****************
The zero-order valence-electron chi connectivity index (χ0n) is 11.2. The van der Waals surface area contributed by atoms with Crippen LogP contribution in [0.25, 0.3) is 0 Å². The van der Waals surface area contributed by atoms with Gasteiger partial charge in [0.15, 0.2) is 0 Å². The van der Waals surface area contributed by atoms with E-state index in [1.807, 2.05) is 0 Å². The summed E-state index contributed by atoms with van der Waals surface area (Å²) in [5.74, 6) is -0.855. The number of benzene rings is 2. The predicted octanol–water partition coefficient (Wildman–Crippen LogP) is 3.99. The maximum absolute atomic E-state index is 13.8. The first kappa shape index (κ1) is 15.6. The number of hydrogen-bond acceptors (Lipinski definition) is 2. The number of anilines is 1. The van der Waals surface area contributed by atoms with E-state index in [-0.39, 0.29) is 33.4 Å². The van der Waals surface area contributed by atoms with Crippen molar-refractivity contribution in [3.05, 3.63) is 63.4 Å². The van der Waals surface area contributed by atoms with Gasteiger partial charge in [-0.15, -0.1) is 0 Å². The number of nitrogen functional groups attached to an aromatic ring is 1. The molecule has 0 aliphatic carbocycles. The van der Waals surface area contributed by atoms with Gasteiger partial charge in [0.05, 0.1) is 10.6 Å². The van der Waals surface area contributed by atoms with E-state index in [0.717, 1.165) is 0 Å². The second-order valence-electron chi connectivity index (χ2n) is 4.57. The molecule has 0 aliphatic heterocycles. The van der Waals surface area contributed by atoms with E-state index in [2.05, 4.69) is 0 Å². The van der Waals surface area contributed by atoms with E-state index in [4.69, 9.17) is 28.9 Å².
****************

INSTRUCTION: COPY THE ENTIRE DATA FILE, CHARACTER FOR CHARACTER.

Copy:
The zero-order valence-electron chi connectivity index (χ0n) is 11.2. The van der Waals surface area contributed by atoms with Crippen LogP contribution in [0.25, 0.3) is 0 Å². The van der Waals surface area contributed by atoms with Gasteiger partial charge in [0.15, 0.2) is 0 Å². The van der Waals surface area contributed by atoms with E-state index in [1.807, 2.05) is 0 Å². The summed E-state index contributed by atoms with van der Waals surface area (Å²) in [5.74, 6) is -0.855. The number of benzene rings is 2. The predicted octanol–water partition coefficient (Wildman–Crippen LogP) is 3.99. The maximum absolute atomic E-state index is 13.8. The first kappa shape index (κ1) is 15.6. The number of hydrogen-bond acceptors (Lipinski definition) is 2. The number of anilines is 1. The van der Waals surface area contributed by atoms with E-state index in [-0.39, 0.29) is 33.4 Å². The van der Waals surface area contributed by atoms with Crippen molar-refractivity contribution in [3.05, 3.63) is 63.4 Å². The van der Waals surface area contributed by atoms with Gasteiger partial charge in [-0.15, -0.1) is 0 Å². The number of nitrogen functional groups attached to an aromatic ring is 1. The molecule has 0 aliphatic carbocycles. The van der Waals surface area contributed by atoms with Gasteiger partial charge in [0.05, 0.1) is 10.6 Å². The van der Waals surface area contributed by atoms with E-state index in [0.717, 1.165) is 0 Å². The second-order valence-electron chi connectivity index (χ2n) is 4.57. The molecule has 0 aliphatic heterocycles. The van der Waals surface area contributed by atoms with E-state index in [2.05, 4.69) is 0 Å². The van der Waals surface area contributed by atoms with E-state index in [4.69, 9.17) is 28.9 Å².